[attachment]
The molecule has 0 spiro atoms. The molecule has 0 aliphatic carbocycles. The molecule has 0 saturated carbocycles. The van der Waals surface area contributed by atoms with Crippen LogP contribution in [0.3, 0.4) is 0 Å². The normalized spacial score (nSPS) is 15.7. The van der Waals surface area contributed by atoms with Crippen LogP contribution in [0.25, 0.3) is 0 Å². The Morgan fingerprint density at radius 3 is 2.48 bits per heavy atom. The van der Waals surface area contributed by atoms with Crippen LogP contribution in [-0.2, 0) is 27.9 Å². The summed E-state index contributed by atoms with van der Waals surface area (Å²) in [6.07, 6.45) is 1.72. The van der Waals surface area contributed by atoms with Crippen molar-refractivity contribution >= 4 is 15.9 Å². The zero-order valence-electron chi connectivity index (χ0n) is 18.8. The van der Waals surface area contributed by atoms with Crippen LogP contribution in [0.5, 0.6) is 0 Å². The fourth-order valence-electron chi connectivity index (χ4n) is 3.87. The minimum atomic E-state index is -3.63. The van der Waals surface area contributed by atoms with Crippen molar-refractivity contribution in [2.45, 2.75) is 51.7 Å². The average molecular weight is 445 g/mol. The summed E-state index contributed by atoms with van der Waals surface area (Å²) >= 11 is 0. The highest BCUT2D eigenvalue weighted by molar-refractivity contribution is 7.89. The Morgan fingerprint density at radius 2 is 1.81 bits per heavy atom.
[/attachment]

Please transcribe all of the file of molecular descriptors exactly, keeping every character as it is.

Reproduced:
The molecule has 0 spiro atoms. The molecule has 0 aliphatic carbocycles. The molecule has 0 saturated carbocycles. The van der Waals surface area contributed by atoms with Crippen LogP contribution in [0.3, 0.4) is 0 Å². The normalized spacial score (nSPS) is 15.7. The van der Waals surface area contributed by atoms with Crippen LogP contribution in [0.25, 0.3) is 0 Å². The Morgan fingerprint density at radius 3 is 2.48 bits per heavy atom. The van der Waals surface area contributed by atoms with Crippen LogP contribution in [-0.2, 0) is 27.9 Å². The summed E-state index contributed by atoms with van der Waals surface area (Å²) in [6.07, 6.45) is 1.72. The van der Waals surface area contributed by atoms with Crippen molar-refractivity contribution >= 4 is 15.9 Å². The zero-order valence-electron chi connectivity index (χ0n) is 18.8. The van der Waals surface area contributed by atoms with Crippen LogP contribution in [0.5, 0.6) is 0 Å². The fourth-order valence-electron chi connectivity index (χ4n) is 3.87. The minimum atomic E-state index is -3.63. The van der Waals surface area contributed by atoms with Crippen molar-refractivity contribution in [2.45, 2.75) is 51.7 Å². The average molecular weight is 445 g/mol. The summed E-state index contributed by atoms with van der Waals surface area (Å²) >= 11 is 0. The highest BCUT2D eigenvalue weighted by molar-refractivity contribution is 7.89. The Morgan fingerprint density at radius 2 is 1.81 bits per heavy atom.